Millions of dust mites could be living in your bed
Millions of dust mites could be living in your bed

The millions of dust mites and germs living in your bed linen could make you seriously ill, according to experts

‘Someone with food poisoning could be excreting salmonella into the bed’

Sophie McIntyre
Saturday 02 May 2015 01:21
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The tiny microorganisms living in your bed sheets leave behind droppings and body fragments that can contribute to colds, asthma and hayfever, whilst the germs present can cause food poisoning.

Even after you wash your sheets, they could still be riddled with dangerous germs, such as Norovirus and Salmonella, which will not be removed just by washing your linen.

The faeces produced by dust mites can bring on allergic reactions, with the body producing histamines to deal with the perceived threat.

It has been suggested that dust mites could be to blame for up to 80 per cent of all asthma cases.

Dr Lisa Ackerley, a home hygiene expert, said: "They can cause rhinitis, a cough, dry eyes. They can disturb sleep. People with other allergies can have them made worse

She also warned that: "If people have a cold, the cold and flu virus. It can survive on the bed linen and it can survive a wash.

"Norovirus can be carried with no symptoms. You might not have pyjamas on, it’s easy to pass it to the linen.

"Someone with food poisoning could be excreting salmonella into the bed."

In addition, every bed has an average of 10 million dust mites living in it.

The organisms thrive in warm and moist environments.

Experts have also suggested that dust mites are encouraged by the collection of human skin cells lining our beds.

Dr Ackerley told the Daily Mail: "Humans shed half an ounce of skin week and a lot of that will be in the bed.

"Dust mites like warm moist environments, the bed’s the perfect environment. They reproduce so there will be about 10 million per bed.

"Often people are away in the day, so they shut the windows and the moisture stays in the house. Houses are more insulated and there are no drafts so there can be a build up of humidity.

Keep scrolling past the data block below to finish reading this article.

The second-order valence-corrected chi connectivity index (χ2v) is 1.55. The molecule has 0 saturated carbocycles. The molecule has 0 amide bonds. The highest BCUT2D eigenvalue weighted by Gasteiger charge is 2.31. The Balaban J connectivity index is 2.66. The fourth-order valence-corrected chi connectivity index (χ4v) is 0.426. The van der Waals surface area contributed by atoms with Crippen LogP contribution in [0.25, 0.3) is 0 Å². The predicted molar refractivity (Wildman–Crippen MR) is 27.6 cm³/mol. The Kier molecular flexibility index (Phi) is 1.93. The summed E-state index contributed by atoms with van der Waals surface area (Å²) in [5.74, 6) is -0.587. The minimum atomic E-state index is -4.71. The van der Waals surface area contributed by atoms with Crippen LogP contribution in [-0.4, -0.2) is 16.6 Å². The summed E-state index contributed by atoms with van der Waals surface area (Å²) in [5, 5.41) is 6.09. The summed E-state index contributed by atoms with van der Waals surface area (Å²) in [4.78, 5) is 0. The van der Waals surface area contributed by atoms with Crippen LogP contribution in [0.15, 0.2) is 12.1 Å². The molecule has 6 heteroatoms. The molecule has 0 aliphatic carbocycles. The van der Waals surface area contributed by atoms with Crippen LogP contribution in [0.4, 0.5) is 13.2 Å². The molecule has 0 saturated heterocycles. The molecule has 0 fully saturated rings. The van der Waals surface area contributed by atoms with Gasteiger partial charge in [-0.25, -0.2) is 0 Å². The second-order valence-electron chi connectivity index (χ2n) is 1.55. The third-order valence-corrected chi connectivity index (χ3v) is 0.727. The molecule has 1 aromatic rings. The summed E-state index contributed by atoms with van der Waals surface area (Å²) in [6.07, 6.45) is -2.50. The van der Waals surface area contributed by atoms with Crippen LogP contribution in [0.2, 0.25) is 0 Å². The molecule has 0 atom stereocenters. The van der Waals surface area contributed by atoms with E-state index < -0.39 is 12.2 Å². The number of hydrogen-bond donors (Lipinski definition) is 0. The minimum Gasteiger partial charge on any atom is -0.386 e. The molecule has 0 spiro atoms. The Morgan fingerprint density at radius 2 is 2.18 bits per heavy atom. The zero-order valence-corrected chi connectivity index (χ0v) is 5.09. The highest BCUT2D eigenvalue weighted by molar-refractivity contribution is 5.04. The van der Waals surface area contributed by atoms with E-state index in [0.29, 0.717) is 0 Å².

The winter vomiting bug Norovirus

"If you make the bed when you go out that traps the duvet and the moisture, and the dust mites have a great time. In two years, 10 per cent of the weight of a pillow will be made up of dust mites and their droppings”, she added.

"Just because it looks and smells clean, doesn't mean it's hygienically clean. People have this notion that simply putting dirty items into a washing machine will kill all germs, but that's just not the case. Contagious bacteria and viruses such as Influenza and E.coli can survive low temperature washing, increasing the potential risk of infection for your family."

For laundry washed at low temperatures, she said, use an antibacterial laundry disinfectant.

The faeces produced by dust mites can bring on allergic reactions, with the body producing histamines to deal with the perceived threat.

It has been suggested that dust mites could be to blame for up to 80 per cent of all asthma cases.

Dr Ackerley said: "They can cause rhinitis, a cough, dry eyes. They can disturb sleep. People with other allergies can have them made worse

She also warned that: "If people have a cold, the cold and flu virus. It can survive on the bed linen and it can survive a wash.

"Norovirus can be carried with no symptoms. You might not have pyjamas on, it’s easy to pass it to the linen.

"Someone with food poisoning could be excreting salmonella into the bed."

In order to stop dust mites from colonising the bed, she said hoovering regularly is important, and having hard floors rather than carpets means fewer will survive.

Leaving open a window to let some of the moisture and humidity out will also help, she added.

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